BRACED FRAME
is an essentially vertical truss system of the concentric or eccentric type which is
provided to resist lateral forces
BUILDING FRAME SYSTEM
is an essentially complete space frame which provides supports for gravity loads
CONCENTRIC BRACED FRAME
is a braced frame in which the members are sub4ected primarily to axial forces
COLLECTOR
is a member or an element provided to transfer lateral forces from a portion of a
structure to the vertical elements of the lateral force resisting system
DIAPHRAGM
is a hori?ontal or nearly hori?ontal system 1including hori?ontal bracing system2 acting to
transmit lateral forces to the vertical resisting elements
DIAPHRAGM STRUT
also known as tie or collector, is the element of a diaphragm parallel to the applied load
which collects and transfer diaphragm shear to the vertical resisting elements or
distribute loads within the diaphragm. 'uch members may also take axial tension or
compression.
DIAPHRAGM CHORD
is the boundary element of a diaphragm or a shear wall which is assumed to take axial
stresses analogous to the flanges of the beam
DUAL SYSTEM
is a combination of a 'pecial or Intermediate *oment !esisting 'pace \$rame and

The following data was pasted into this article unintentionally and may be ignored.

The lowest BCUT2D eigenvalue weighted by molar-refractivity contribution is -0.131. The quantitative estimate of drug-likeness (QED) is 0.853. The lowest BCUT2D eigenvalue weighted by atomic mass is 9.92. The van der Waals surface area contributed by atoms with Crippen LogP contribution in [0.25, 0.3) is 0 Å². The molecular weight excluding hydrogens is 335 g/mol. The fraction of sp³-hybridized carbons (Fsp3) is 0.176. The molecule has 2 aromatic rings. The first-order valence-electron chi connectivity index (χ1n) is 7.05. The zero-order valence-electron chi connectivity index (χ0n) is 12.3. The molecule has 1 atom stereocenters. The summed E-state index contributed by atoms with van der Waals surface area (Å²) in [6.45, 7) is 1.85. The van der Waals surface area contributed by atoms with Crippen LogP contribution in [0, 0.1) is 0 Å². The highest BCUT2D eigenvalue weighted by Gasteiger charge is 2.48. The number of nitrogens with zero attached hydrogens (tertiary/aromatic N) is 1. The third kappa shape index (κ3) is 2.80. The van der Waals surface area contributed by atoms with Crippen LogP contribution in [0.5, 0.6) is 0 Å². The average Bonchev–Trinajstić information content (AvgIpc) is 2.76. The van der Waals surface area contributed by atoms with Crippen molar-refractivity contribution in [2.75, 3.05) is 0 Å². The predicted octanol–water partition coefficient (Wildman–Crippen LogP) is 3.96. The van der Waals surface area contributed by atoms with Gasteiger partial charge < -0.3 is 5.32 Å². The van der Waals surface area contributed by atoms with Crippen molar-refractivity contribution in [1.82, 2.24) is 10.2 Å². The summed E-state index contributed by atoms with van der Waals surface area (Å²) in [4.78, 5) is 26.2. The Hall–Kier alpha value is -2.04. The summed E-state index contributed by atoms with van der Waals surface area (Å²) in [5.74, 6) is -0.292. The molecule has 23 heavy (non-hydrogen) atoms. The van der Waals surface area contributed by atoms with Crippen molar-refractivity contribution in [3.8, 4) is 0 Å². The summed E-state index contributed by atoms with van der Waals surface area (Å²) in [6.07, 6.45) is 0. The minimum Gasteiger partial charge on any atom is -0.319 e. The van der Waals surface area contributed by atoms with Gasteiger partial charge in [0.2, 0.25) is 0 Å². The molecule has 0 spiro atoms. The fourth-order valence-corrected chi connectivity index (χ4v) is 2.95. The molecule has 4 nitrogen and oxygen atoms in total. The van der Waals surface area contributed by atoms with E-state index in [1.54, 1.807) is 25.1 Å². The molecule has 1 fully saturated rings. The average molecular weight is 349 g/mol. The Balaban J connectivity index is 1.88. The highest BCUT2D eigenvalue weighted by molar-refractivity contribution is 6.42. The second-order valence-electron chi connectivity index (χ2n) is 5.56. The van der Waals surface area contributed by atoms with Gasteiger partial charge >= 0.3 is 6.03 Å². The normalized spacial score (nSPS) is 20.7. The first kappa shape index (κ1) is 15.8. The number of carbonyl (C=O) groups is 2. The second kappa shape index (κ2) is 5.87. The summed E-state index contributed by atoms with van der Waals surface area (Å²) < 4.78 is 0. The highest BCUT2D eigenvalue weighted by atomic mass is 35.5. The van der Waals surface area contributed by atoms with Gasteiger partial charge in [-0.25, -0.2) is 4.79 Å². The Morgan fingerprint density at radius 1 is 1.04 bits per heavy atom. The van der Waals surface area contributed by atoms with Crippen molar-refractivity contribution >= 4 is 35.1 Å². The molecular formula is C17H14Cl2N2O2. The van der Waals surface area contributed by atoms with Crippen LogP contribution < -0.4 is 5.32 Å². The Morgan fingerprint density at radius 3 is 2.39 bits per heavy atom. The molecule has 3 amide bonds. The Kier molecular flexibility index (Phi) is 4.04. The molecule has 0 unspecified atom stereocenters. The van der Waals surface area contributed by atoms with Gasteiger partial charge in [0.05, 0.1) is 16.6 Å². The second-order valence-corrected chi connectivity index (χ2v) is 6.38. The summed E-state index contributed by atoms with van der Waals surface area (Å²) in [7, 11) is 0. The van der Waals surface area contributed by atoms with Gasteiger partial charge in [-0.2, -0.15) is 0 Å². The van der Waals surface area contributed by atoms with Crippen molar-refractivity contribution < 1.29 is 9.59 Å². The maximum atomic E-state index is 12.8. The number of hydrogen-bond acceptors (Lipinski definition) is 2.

'hearwalls or .raced \$rame
ESSENTIAL FACILITIES
are those structures which are necessary for emergency post= earthEuake operations
FLEXIBLE ELEMENT
an element or system is one whose deformation under lateral load significantly larger
than ad4oining parts of the system
HARMONIC MOTION
the coincidence of the natural period of structural with the dominant freEuency in the
ground
MOMENT RESISTING FRAME
is a space frame in which the members and 4oints are capable of resisting forces
primarily by flexure
ORTHOGONAL EFFECT
is the effect of the structure due to earthEuake motions acting in directions other than
parallel to the direction of resistance under consideration
P- DELTA EFFECT
is the secondary effect on shears and moments of frame members induced by the
vertical loads acting on the laterally displaced building frame
PERT-CPM
+!"G!)* E0)#-)(I"N !E0IE/ (E3HNII-E= 3!I(I3)# +)(H *E(H"
it is a presentation of pro4ect plan by a schematic diagram or network that depicts the
seEuence and interrelation of all the component parts of the pro4ect, and the logically
analysis and manipulation of this network in determining the best overall program of
operation.
PLATFORM
is the lower rigid portion of a structure having vertical combination of structural system
PNEUMATIC MORTAR